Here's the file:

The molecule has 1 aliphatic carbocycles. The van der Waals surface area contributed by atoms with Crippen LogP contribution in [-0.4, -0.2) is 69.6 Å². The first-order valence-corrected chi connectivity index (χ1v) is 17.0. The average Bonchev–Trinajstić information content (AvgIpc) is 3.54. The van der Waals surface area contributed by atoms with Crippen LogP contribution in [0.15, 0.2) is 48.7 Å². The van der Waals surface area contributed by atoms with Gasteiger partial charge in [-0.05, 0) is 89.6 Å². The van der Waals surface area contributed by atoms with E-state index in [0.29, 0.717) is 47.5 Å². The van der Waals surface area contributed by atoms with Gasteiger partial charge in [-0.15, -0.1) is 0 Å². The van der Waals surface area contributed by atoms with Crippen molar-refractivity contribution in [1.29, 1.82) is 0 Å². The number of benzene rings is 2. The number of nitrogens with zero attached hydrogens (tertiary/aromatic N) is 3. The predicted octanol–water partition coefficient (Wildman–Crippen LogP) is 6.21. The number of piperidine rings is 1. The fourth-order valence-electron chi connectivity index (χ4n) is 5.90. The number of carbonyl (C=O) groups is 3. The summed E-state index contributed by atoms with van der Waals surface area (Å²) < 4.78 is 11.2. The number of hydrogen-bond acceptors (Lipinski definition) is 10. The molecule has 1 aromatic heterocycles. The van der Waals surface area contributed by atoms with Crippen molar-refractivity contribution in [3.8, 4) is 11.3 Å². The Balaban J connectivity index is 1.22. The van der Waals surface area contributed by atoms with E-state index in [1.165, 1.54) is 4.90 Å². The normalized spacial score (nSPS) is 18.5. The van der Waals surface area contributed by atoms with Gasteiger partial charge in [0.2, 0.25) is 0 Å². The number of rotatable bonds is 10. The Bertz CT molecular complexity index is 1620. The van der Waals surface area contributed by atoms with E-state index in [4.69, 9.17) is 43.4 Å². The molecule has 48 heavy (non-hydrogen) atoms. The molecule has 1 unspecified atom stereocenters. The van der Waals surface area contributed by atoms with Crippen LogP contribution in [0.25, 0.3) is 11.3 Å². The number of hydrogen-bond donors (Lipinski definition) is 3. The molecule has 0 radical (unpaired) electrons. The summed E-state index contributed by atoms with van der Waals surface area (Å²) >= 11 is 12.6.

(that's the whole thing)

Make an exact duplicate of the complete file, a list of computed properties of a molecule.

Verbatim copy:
The molecule has 1 aliphatic carbocycles. The van der Waals surface area contributed by atoms with Crippen LogP contribution in [-0.4, -0.2) is 69.6 Å². The first-order valence-corrected chi connectivity index (χ1v) is 17.0. The average Bonchev–Trinajstić information content (AvgIpc) is 3.54. The van der Waals surface area contributed by atoms with Crippen LogP contribution in [0.15, 0.2) is 48.7 Å². The van der Waals surface area contributed by atoms with Gasteiger partial charge in [-0.05, 0) is 89.6 Å². The van der Waals surface area contributed by atoms with E-state index in [0.29, 0.717) is 47.5 Å². The van der Waals surface area contributed by atoms with Gasteiger partial charge in [-0.15, -0.1) is 0 Å². The van der Waals surface area contributed by atoms with Crippen molar-refractivity contribution in [1.29, 1.82) is 0 Å². The number of benzene rings is 2. The number of nitrogens with zero attached hydrogens (tertiary/aromatic N) is 3. The predicted octanol–water partition coefficient (Wildman–Crippen LogP) is 6.21. The number of piperidine rings is 1. The fourth-order valence-electron chi connectivity index (χ4n) is 5.90. The number of carbonyl (C=O) groups is 3. The summed E-state index contributed by atoms with van der Waals surface area (Å²) < 4.78 is 11.2. The number of hydrogen-bond acceptors (Lipinski definition) is 10. The molecule has 1 aromatic heterocycles. The van der Waals surface area contributed by atoms with Crippen molar-refractivity contribution in [3.8, 4) is 11.3 Å². The Balaban J connectivity index is 1.22. The van der Waals surface area contributed by atoms with E-state index in [1.165, 1.54) is 4.90 Å². The normalized spacial score (nSPS) is 18.5. The van der Waals surface area contributed by atoms with Gasteiger partial charge in [0.2, 0.25) is 0 Å². The number of rotatable bonds is 10. The Bertz CT molecular complexity index is 1620. The van der Waals surface area contributed by atoms with E-state index in [4.69, 9.17) is 43.4 Å². The molecule has 48 heavy (non-hydrogen) atoms. The molecule has 1 unspecified atom stereocenters. The van der Waals surface area contributed by atoms with Crippen LogP contribution in [0.25, 0.3) is 11.3 Å². The number of hydrogen-bond donors (Lipinski definition) is 3. The molecule has 0 radical (unpaired) electrons. The summed E-state index contributed by atoms with van der Waals surface area (Å²) >= 11 is 12.6.